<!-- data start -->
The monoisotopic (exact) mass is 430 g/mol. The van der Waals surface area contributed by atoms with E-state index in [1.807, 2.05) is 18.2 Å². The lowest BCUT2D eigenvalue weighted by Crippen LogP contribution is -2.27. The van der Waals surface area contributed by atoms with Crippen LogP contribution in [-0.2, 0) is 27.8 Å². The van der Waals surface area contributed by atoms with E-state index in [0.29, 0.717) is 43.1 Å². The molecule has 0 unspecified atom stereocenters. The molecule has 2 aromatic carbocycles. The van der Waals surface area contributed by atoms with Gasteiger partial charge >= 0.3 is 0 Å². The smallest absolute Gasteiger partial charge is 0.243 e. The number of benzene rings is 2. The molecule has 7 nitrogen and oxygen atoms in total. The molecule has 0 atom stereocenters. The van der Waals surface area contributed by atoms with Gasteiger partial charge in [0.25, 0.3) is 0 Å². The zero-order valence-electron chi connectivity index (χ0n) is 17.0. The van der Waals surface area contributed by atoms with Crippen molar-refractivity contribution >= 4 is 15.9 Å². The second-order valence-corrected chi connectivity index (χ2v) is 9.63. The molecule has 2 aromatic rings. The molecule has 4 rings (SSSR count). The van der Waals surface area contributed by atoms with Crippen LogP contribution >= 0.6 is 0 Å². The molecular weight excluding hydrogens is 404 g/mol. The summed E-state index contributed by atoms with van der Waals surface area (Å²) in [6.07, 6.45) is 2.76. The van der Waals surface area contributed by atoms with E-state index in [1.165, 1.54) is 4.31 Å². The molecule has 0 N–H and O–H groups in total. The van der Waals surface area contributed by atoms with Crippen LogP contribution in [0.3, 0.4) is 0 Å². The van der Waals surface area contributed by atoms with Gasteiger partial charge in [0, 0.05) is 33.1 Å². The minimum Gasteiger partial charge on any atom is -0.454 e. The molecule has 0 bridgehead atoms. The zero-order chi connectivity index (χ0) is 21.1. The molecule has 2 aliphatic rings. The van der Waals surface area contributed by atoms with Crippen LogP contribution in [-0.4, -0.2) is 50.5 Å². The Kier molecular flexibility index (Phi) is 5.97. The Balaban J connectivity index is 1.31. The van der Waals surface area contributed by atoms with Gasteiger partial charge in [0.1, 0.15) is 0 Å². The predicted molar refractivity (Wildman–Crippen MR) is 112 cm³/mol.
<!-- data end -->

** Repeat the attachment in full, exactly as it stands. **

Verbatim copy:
The monoisotopic (exact) mass is 430 g/mol. The van der Waals surface area contributed by atoms with E-state index in [1.807, 2.05) is 18.2 Å². The lowest BCUT2D eigenvalue weighted by Crippen LogP contribution is -2.27. The van der Waals surface area contributed by atoms with Crippen LogP contribution in [-0.2, 0) is 27.8 Å². The van der Waals surface area contributed by atoms with E-state index in [0.29, 0.717) is 43.1 Å². The molecule has 0 unspecified atom stereocenters. The molecule has 2 aromatic carbocycles. The van der Waals surface area contributed by atoms with Gasteiger partial charge >= 0.3 is 0 Å². The smallest absolute Gasteiger partial charge is 0.243 e. The number of benzene rings is 2. The molecule has 7 nitrogen and oxygen atoms in total. The molecule has 0 atom stereocenters. The van der Waals surface area contributed by atoms with Gasteiger partial charge in [0.25, 0.3) is 0 Å². The zero-order valence-electron chi connectivity index (χ0n) is 17.0. The van der Waals surface area contributed by atoms with Crippen molar-refractivity contribution >= 4 is 15.9 Å². The second-order valence-corrected chi connectivity index (χ2v) is 9.63. The molecule has 2 aromatic rings. The molecule has 4 rings (SSSR count). The van der Waals surface area contributed by atoms with Crippen LogP contribution >= 0.6 is 0 Å². The molecular weight excluding hydrogens is 404 g/mol. The summed E-state index contributed by atoms with van der Waals surface area (Å²) in [6.07, 6.45) is 2.76. The van der Waals surface area contributed by atoms with E-state index in [1.165, 1.54) is 4.31 Å². The molecule has 0 N–H and O–H groups in total. The van der Waals surface area contributed by atoms with Crippen LogP contribution in [0.3, 0.4) is 0 Å². The van der Waals surface area contributed by atoms with Gasteiger partial charge in [0, 0.05) is 33.1 Å². The minimum Gasteiger partial charge on any atom is -0.454 e. The molecule has 0 bridgehead atoms. The zero-order chi connectivity index (χ0) is 21.1. The molecule has 2 aliphatic rings. The van der Waals surface area contributed by atoms with Crippen LogP contribution in [-0.4, -0.2) is 50.5 Å². The Kier molecular flexibility index (Phi) is 5.97. The Balaban J connectivity index is 1.31. The van der Waals surface area contributed by atoms with Gasteiger partial charge in [0.1, 0.15) is 0 Å². The predicted molar refractivity (Wildman–Crippen MR) is 112 cm³/mol.